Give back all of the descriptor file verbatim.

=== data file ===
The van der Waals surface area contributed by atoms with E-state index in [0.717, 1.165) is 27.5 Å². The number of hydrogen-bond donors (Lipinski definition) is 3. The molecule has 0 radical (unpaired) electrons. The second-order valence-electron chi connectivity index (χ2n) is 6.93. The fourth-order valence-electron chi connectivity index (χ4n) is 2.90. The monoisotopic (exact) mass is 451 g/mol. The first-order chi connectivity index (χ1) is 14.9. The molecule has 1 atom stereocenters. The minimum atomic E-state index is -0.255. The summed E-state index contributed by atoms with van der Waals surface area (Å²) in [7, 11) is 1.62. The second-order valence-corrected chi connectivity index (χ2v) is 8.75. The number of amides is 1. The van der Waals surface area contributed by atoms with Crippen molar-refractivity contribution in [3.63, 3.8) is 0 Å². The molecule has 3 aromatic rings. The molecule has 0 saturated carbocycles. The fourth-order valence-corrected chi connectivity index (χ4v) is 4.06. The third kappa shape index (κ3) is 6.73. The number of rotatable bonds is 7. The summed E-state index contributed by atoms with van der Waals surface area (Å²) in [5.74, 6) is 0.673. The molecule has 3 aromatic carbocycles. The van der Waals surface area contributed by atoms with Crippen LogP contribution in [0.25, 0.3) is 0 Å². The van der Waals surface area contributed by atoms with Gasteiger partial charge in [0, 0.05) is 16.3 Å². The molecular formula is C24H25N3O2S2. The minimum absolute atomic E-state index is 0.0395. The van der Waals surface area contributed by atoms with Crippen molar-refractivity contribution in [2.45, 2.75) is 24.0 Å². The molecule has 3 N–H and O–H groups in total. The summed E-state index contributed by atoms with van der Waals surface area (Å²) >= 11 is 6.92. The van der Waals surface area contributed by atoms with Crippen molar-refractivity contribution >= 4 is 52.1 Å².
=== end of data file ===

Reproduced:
The van der Waals surface area contributed by atoms with E-state index in [0.717, 1.165) is 27.5 Å². The number of hydrogen-bond donors (Lipinski definition) is 3. The molecule has 0 radical (unpaired) electrons. The second-order valence-electron chi connectivity index (χ2n) is 6.93. The fourth-order valence-electron chi connectivity index (χ4n) is 2.90. The monoisotopic (exact) mass is 451 g/mol. The first-order chi connectivity index (χ1) is 14.9. The molecule has 1 atom stereocenters. The minimum atomic E-state index is -0.255. The summed E-state index contributed by atoms with van der Waals surface area (Å²) in [7, 11) is 1.62. The second-order valence-corrected chi connectivity index (χ2v) is 8.75. The number of amides is 1. The van der Waals surface area contributed by atoms with Crippen molar-refractivity contribution in [3.63, 3.8) is 0 Å². The molecule has 3 aromatic rings. The molecule has 0 saturated carbocycles. The fourth-order valence-corrected chi connectivity index (χ4v) is 4.06. The third kappa shape index (κ3) is 6.73. The number of rotatable bonds is 7. The summed E-state index contributed by atoms with van der Waals surface area (Å²) in [5.74, 6) is 0.673. The molecule has 3 aromatic carbocycles. The van der Waals surface area contributed by atoms with Crippen LogP contribution in [0.25, 0.3) is 0 Å². The van der Waals surface area contributed by atoms with Gasteiger partial charge in [0, 0.05) is 16.3 Å². The molecular formula is C24H25N3O2S2. The minimum absolute atomic E-state index is 0.0395. The van der Waals surface area contributed by atoms with Crippen molar-refractivity contribution in [2.45, 2.75) is 24.0 Å². The molecule has 3 N–H and O–H groups in total. The summed E-state index contributed by atoms with van der Waals surface area (Å²) >= 11 is 6.92. The van der Waals surface area contributed by atoms with Crippen molar-refractivity contribution >= 4 is 52.1 Å².